In truth, I never played “Wonder Woman”—I played Princess Diana (Diana, a.k.a. Artemis, goddess of the hunt and of wild things). She came from an island of women where she wasn’t necessarily the prettiest or the strongest. She wasn’t overly impressed with herself. She was intrigued by Steve Trevor and fought for the chance to be the one to take him home. When she found herself in this other world, the America of the 1940s, her heroic reactions flowed naturally from her values and her powers.

While I am forever indentified with the role, Wonder Woman belongs to us all. She lives inside us. She’s the symbol of the extraordinary possibilities that inhabit us, hidden though they may be—that, I think, is the important gift Wonder Woman offers women. Perhaps our real challenge in the 21st century is to strive to reach our potential while embracing her values. Wonder Woman is fearless. She sees the good in everyone, convinced they are capable of change, compassion and generosity. She’s kindhearted and hopeful, and she has a great sense of humor. These are just some of the important gifts the Adaptable Empowered Feminine has to offer. In an age when femininity is casting off restraints around the world, Wonder Woman remains an important archetype.

I loved Wonder Woman as a kid, I loved Wonder Woman when I played the role, and I love Wonder Woman to this day. She is the goddess within us all.

If Einstein is right, and imagination is more important than knowledge, then maybe what we need is to “wonder”…to open our minds and our hearts, to believe in what we cannot see.

Who knows? Maybe Wonder Woman can save the world.

Fourth of July bonus pic: in Wonder Woman's tv series they gave her a little sister, Drusilla, who was played by the then-unknown actress, Debra Winger. I'd completely forgotten this factoid until stumbling across this pic. She looks like a real spitfire, don't she?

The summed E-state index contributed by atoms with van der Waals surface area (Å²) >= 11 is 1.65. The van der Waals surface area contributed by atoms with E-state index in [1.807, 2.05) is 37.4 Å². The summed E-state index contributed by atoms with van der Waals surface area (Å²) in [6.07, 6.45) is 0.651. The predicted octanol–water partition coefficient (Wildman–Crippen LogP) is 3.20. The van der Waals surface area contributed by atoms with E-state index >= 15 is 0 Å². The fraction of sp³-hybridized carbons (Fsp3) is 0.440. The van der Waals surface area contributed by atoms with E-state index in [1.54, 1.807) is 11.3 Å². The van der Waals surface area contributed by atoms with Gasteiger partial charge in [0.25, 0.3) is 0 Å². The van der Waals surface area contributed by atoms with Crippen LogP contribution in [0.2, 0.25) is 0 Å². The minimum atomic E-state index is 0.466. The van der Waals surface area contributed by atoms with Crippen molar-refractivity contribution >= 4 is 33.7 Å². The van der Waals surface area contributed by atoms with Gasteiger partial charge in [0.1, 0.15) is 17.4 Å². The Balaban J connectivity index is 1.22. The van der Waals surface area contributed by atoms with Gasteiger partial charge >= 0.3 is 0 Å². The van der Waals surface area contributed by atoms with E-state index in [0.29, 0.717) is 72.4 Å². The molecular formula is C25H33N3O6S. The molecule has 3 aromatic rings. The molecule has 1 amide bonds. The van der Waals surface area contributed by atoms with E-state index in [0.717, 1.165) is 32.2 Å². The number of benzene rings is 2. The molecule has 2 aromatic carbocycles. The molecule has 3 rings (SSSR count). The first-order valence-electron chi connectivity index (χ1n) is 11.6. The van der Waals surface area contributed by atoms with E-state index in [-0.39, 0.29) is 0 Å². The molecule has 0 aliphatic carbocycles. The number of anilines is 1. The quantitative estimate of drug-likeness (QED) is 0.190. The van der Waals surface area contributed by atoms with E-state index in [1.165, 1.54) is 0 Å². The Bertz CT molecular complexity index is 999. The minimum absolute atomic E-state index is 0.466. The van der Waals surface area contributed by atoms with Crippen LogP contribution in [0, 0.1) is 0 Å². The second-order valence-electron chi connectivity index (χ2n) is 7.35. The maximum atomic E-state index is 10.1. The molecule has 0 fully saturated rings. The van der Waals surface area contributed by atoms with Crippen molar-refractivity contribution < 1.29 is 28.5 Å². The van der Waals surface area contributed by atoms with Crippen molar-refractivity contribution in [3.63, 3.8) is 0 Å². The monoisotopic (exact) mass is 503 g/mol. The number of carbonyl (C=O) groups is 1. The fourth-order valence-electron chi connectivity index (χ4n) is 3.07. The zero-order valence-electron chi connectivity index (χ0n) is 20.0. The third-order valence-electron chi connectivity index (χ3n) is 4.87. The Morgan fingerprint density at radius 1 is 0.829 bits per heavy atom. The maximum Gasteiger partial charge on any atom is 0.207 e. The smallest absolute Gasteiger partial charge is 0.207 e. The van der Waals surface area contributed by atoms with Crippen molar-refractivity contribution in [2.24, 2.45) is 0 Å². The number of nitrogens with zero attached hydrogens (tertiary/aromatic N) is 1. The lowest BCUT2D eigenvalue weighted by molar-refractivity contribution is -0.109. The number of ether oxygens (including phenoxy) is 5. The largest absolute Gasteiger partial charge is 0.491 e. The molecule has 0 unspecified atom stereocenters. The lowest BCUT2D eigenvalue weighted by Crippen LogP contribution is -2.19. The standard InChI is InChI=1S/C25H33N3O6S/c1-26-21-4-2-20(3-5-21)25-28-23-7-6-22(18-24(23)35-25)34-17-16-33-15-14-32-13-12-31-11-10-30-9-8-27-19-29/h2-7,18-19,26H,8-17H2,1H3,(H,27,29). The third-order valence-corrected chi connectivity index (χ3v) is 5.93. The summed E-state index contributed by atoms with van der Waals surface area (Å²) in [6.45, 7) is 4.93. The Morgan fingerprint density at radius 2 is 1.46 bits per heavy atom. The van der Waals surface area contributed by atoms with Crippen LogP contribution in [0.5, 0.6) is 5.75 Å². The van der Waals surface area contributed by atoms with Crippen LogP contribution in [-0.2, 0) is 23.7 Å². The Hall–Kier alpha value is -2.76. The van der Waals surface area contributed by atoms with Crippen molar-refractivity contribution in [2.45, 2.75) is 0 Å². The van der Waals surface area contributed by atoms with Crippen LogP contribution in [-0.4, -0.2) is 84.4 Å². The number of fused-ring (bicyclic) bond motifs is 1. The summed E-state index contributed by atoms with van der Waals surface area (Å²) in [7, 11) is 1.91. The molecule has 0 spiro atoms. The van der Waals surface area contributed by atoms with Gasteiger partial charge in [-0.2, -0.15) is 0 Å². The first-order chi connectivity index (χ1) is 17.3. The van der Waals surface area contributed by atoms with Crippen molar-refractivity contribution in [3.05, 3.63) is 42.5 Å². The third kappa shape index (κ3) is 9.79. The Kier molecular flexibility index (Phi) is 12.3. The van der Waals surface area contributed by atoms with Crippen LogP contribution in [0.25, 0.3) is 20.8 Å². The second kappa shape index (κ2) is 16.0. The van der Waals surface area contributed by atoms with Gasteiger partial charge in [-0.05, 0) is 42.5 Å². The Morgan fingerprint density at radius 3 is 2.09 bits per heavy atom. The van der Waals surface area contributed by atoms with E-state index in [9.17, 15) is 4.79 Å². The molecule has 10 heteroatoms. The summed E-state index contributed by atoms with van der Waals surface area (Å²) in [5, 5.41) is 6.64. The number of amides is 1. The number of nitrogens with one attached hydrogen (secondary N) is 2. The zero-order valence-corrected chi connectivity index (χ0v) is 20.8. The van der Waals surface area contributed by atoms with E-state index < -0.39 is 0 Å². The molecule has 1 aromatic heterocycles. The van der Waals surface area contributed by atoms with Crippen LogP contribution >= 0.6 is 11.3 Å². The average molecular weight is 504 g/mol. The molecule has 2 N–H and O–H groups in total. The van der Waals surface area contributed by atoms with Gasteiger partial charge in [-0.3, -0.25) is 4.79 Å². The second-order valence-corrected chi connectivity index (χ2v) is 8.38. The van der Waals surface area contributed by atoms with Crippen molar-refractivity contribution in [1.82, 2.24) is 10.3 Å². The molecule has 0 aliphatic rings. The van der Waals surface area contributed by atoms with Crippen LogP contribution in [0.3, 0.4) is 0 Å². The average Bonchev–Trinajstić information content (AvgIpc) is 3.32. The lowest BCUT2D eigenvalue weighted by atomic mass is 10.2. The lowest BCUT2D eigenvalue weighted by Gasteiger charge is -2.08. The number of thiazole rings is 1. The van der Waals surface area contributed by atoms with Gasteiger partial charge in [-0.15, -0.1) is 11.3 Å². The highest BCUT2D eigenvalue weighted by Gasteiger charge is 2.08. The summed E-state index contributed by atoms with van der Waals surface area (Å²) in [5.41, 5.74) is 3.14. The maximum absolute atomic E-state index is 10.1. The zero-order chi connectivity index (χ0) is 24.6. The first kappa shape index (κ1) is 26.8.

Lin said...

I love that intro that she wrote, but why did they have to dress her up in that ridiculous outfit that emphasizes her tiny waist?? It just seems so contradictory.

Jen said...

Isn't that funny? I forgot all about "Juniorette" too. Fun post - thanks for the trip down memory lane :o)

FishHawk said...

Considering the fact that Lynda Carter is still drop-dead gorgeous, there just might something to the character.

The Fitness Diva said...

That is quite the camel toe she's sporting in that blue skin suit get up! And she's not looking too pleased to have to be encased in that thing, either! lol
The ways one must suffer for beauty! Well, more for your viewing audience, I guess.. :)

James MacAdam said...

Lin, I always thought that cinching belt looked uncomfortable. The character does have history of S&M, so perhaps Lynda Carter was being sensitive to that.

Jen, I'm there with you -this brings back a lot of fun memories!

FishHawk, I respect that she is not only beautiful but smart, in character and out.

Diva, you have sharp eyes! I didn't want to point out what looks like the most painful part of that costume, but there it is.

Kimmy said...

No joke, between Linda Carter and Judy Blume in the 1970s, I do not think my life would be the same. They empowered women to "choose their battles", as they were not out to rule the world, except they did want to carve out a piece of it that they owned!

James MacAdam said...

Kimmy, I think the beauty of their contribution is being realized all over the place. Too bad that they had to carve out a spot that should have been theirs to start with, but what Lynda Carter and so many other women of her generation have done is admirable.

Michelle said...

So cool being reminded of Drucilla. Wonder Woman (Lynda Carter) was and still is so beautiful. I just saw a photo of her at 58 and she's still gorgeous!

RW said...

cool woman